I had the great pleasure and honor of taking part in a tribute to U2 over at The Hurst Review, the fantastic music review blog run by Josh Hurst. Josh collected a number of wonderful, insightful written tributes to U2 from critics like Beth Maynard, editor of Get Up Off Your Knees: Preaching the U2 Catalog, Andy Whitman from Paste magazine and Razing the Bar, Jason Morehead from Opus, Stephen Thomas Erlewine, senior editor of All Music Guide, Brett McCracken from Relevant, Christianity Today and The Search, and Christianity Today magazine editor Mark Moring.
I’m going to go out on a limb and say that I suspect that this collection of writings will be among the finest, most inspiring, most insightful reads about U2 you will find anywhere in the coming weeks. The hype of their new album, No Line on the Horizon, will certainly be monumental and many writers will take on explaining and exploring them and their work. However, here, in Josh’s collection, are personal articles, musings and retrospectives on the way that music and art can change lives and inspire people. For years U2 has been doing that and this collection is further proof.
Not to mention that the writers that Josh gathered for this tribute are among the finest art critics anywhere (I’m not saying this because I was involved – in fact, I certainly feel like I’m out of my league being a part of a feature with such phenomenal writers I look up to). I hope you’ll head over to The Hurst Review and read the tributes. Thanks for doing that Josh!
The aforementioned Andy Whitman has reviewed Eleni Mandell’s great new album, Artificial Fire. He says it … is still [his] favorite album released thus far this year, including that new one from that Irish band.” His opens his review with the following:
Los Angeles hipster and Tom Waits acolyte Eleni Mandell has been writing and singing sultry pop-noir songs for almost a decade now, but it wasn’t until 2007’s stark, brooding Miracle of Five that she started to receive the acclaim she deserves. That album ended up on several year-end Best Of lists, including Paste’s. Her follow-up, Artificial Fire, should ensure that the radar is firmly fixed on her music for a long time to come—this big, bright blip on the screen is the best pop album I’ve heard in months.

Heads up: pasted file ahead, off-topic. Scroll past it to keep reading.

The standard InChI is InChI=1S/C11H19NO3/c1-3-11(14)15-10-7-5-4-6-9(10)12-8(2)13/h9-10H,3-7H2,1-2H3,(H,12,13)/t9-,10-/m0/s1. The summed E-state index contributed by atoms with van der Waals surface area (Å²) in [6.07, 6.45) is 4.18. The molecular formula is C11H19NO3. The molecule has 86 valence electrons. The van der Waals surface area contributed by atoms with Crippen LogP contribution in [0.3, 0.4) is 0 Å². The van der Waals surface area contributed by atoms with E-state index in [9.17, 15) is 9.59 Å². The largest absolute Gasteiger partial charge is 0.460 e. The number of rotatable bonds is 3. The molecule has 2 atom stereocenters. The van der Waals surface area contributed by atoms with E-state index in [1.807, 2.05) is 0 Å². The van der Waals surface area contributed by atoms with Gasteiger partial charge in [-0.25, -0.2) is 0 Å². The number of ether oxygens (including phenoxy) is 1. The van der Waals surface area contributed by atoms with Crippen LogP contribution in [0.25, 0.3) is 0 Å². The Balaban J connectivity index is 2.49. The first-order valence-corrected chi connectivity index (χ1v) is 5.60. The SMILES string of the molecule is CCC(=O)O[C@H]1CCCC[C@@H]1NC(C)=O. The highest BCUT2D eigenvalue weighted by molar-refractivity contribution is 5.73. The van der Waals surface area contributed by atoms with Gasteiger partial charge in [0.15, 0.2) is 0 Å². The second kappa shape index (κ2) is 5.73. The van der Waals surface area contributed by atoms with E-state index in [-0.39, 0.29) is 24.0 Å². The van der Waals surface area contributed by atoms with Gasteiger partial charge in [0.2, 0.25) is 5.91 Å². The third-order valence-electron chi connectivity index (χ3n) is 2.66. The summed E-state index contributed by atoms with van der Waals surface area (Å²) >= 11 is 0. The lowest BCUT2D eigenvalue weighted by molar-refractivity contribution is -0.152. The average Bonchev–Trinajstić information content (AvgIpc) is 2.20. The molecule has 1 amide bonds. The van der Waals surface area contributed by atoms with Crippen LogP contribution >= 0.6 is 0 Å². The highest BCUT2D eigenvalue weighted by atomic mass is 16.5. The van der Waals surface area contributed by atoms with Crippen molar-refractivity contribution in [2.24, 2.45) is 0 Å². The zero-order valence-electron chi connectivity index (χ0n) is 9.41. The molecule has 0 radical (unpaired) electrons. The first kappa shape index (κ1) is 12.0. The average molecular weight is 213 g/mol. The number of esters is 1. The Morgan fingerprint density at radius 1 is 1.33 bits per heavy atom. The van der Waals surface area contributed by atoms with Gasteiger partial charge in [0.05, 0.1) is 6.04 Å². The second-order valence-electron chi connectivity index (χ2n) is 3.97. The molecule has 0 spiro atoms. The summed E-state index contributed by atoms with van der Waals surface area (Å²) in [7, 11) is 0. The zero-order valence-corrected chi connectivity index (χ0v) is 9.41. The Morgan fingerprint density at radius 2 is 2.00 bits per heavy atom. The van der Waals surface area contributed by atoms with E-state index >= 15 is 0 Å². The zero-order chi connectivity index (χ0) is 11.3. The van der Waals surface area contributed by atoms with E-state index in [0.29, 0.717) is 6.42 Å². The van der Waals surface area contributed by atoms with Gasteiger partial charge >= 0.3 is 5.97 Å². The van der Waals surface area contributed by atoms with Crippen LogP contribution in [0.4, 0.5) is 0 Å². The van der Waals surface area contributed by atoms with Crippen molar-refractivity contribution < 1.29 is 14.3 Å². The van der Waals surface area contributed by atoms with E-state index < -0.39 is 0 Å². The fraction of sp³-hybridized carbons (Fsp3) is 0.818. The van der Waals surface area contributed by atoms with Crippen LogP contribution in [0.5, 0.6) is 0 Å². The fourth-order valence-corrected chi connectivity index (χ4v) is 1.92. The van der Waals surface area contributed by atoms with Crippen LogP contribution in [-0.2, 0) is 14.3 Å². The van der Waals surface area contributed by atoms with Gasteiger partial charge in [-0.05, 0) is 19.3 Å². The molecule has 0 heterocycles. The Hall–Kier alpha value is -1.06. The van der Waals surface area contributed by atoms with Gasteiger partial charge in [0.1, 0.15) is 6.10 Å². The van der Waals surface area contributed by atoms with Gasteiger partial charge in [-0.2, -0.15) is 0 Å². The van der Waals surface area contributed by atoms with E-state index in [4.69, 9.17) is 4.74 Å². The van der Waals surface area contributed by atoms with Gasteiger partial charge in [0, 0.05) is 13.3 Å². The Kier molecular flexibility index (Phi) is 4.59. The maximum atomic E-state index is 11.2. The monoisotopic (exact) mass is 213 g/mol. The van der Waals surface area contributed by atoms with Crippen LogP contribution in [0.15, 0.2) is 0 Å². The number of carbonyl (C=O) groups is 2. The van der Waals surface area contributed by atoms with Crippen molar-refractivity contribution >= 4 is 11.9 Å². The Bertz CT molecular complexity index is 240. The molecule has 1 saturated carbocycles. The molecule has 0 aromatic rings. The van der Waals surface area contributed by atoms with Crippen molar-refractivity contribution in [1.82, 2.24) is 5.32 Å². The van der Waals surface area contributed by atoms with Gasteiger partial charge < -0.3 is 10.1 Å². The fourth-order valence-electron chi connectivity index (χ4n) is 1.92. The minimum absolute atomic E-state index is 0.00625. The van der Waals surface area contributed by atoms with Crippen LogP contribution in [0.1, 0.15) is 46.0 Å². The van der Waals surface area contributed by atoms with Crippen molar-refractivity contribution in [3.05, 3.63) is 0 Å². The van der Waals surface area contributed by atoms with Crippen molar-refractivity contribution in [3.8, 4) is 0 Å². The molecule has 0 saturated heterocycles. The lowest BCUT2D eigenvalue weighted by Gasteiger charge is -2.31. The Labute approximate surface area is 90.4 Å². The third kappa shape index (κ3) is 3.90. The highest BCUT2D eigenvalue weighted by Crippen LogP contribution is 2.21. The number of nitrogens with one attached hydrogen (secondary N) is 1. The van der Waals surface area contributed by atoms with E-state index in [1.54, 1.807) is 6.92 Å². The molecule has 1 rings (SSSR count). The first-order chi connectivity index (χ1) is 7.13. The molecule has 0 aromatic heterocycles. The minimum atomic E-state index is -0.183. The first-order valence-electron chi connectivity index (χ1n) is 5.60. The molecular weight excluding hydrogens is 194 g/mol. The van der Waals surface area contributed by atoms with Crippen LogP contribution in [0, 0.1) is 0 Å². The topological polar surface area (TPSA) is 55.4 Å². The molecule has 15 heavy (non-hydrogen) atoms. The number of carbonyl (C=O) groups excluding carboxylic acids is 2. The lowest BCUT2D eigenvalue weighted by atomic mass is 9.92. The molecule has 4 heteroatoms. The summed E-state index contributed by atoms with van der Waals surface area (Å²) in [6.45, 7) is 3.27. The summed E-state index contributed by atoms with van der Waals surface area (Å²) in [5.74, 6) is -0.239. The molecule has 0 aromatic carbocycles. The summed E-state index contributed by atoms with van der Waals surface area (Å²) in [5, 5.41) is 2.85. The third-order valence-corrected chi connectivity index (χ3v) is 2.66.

Jeffrey Overstreet has strong, concerned words about the so called “Christian Film Industry” that has, rather unfortunately, been springing up of late.He references a recent NPR story on the subject as well as recent articles Moveguide’s Ted Baehr had published in the Wall Street Journal and Newsweek. Jeffrey writes:
If we stop focusing on creating “Christian Spielbergs” we may realize that God is already revealing himself through Spielberg himself, and that by working in the world rather than separating ourselves from it, we follow Christ’s own example.
From the Christianity Today Movies blog, editor Mark Moring also responds to the NPR story. He concludes by saying:
There are a lot of comments at the end of the NPR article, and a lot of feisty words. But this comment especially struck me: “I am a non-Christian. Some of my favorite works of art: Paradise Lost, The Canterbury Tales, most sacred choral music, sacred painting and architecture from the European middle ages and the Renaissance. The message in these works is explicitly, didactically Christian. However, I enjoy the many aspects of these works that have significance and beauty beyond the religious focus. What’s more, there are many universal truths and useful lessons that any person of intelligence may glean and apply.”
Christians don’t need their “own” movie industry. Yes, Christians should make indie films, and make them really, really good. Keep honing the craft, improving the art, and telling the best stories — but learn how to do those things from the best in the business, not by creating a Christian-ese ghetto that only preaches to the choir.